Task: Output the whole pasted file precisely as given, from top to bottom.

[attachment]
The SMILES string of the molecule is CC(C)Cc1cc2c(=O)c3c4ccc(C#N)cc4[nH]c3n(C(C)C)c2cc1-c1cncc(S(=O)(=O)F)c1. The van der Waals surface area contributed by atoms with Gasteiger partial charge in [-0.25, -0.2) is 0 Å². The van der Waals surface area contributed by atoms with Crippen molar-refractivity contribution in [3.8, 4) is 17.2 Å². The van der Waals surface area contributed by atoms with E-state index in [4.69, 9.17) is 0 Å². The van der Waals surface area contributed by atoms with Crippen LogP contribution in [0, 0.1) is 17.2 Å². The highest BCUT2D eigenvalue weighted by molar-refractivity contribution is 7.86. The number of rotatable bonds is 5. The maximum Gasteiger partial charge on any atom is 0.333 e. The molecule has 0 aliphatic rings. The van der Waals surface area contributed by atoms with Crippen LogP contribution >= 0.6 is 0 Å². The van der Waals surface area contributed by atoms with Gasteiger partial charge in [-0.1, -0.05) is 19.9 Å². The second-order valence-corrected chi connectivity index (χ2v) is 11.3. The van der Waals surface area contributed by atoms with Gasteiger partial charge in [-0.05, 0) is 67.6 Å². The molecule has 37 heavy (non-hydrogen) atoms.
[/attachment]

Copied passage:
The SMILES string of the molecule is CC(C)Cc1cc2c(=O)c3c4ccc(C#N)cc4[nH]c3n(C(C)C)c2cc1-c1cncc(S(=O)(=O)F)c1. The van der Waals surface area contributed by atoms with Gasteiger partial charge in [-0.25, -0.2) is 0 Å². The van der Waals surface area contributed by atoms with Crippen molar-refractivity contribution in [3.8, 4) is 17.2 Å². The van der Waals surface area contributed by atoms with E-state index in [4.69, 9.17) is 0 Å². The van der Waals surface area contributed by atoms with Crippen LogP contribution in [0, 0.1) is 17.2 Å². The highest BCUT2D eigenvalue weighted by molar-refractivity contribution is 7.86. The number of rotatable bonds is 5. The maximum Gasteiger partial charge on any atom is 0.333 e. The molecule has 0 aliphatic rings. The van der Waals surface area contributed by atoms with Crippen LogP contribution >= 0.6 is 0 Å². The van der Waals surface area contributed by atoms with Gasteiger partial charge in [-0.1, -0.05) is 19.9 Å². The second-order valence-corrected chi connectivity index (χ2v) is 11.3. The van der Waals surface area contributed by atoms with Gasteiger partial charge in [-0.05, 0) is 67.6 Å². The molecule has 37 heavy (non-hydrogen) atoms.